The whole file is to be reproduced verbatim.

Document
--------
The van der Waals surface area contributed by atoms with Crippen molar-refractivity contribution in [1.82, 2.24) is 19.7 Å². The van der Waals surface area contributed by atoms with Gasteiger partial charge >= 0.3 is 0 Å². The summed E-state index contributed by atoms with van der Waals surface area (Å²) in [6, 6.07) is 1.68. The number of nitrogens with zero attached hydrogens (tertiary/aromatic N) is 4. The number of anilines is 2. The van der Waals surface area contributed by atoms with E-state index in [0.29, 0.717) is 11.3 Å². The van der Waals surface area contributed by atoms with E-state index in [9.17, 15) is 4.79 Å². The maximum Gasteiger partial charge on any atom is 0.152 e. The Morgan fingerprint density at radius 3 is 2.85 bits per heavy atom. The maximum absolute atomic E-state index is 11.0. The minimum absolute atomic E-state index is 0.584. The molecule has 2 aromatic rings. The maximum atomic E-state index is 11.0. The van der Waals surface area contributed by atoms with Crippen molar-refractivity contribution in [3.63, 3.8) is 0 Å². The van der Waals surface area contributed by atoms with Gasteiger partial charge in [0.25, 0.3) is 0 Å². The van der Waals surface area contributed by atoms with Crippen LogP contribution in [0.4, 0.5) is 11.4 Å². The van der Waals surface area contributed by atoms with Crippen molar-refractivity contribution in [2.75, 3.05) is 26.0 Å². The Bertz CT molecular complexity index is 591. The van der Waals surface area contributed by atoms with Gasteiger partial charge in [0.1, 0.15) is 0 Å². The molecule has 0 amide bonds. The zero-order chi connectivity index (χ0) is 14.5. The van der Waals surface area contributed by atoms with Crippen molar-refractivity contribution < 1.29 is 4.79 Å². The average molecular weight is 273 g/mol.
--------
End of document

The van der Waals surface area contributed by atoms with Crippen molar-refractivity contribution in [1.82, 2.24) is 19.7 Å². The van der Waals surface area contributed by atoms with Gasteiger partial charge >= 0.3 is 0 Å². The summed E-state index contributed by atoms with van der Waals surface area (Å²) in [6, 6.07) is 1.68. The number of nitrogens with zero attached hydrogens (tertiary/aromatic N) is 4. The number of anilines is 2. The van der Waals surface area contributed by atoms with E-state index in [0.29, 0.717) is 11.3 Å². The van der Waals surface area contributed by atoms with E-state index in [9.17, 15) is 4.79 Å². The maximum Gasteiger partial charge on any atom is 0.152 e. The Morgan fingerprint density at radius 3 is 2.85 bits per heavy atom. The maximum absolute atomic E-state index is 11.0. The minimum absolute atomic E-state index is 0.584. The molecule has 2 aromatic rings. The maximum atomic E-state index is 11.0. The van der Waals surface area contributed by atoms with Crippen molar-refractivity contribution in [3.63, 3.8) is 0 Å². The van der Waals surface area contributed by atoms with Gasteiger partial charge in [0.25, 0.3) is 0 Å². The van der Waals surface area contributed by atoms with Crippen LogP contribution in [0.4, 0.5) is 11.4 Å². The van der Waals surface area contributed by atoms with Crippen molar-refractivity contribution in [2.75, 3.05) is 26.0 Å². The Bertz CT molecular complexity index is 591. The van der Waals surface area contributed by atoms with Gasteiger partial charge in [0.1, 0.15) is 0 Å². The molecule has 0 amide bonds. The zero-order chi connectivity index (χ0) is 14.5. The van der Waals surface area contributed by atoms with Crippen molar-refractivity contribution < 1.29 is 4.79 Å². The average molecular weight is 273 g/mol.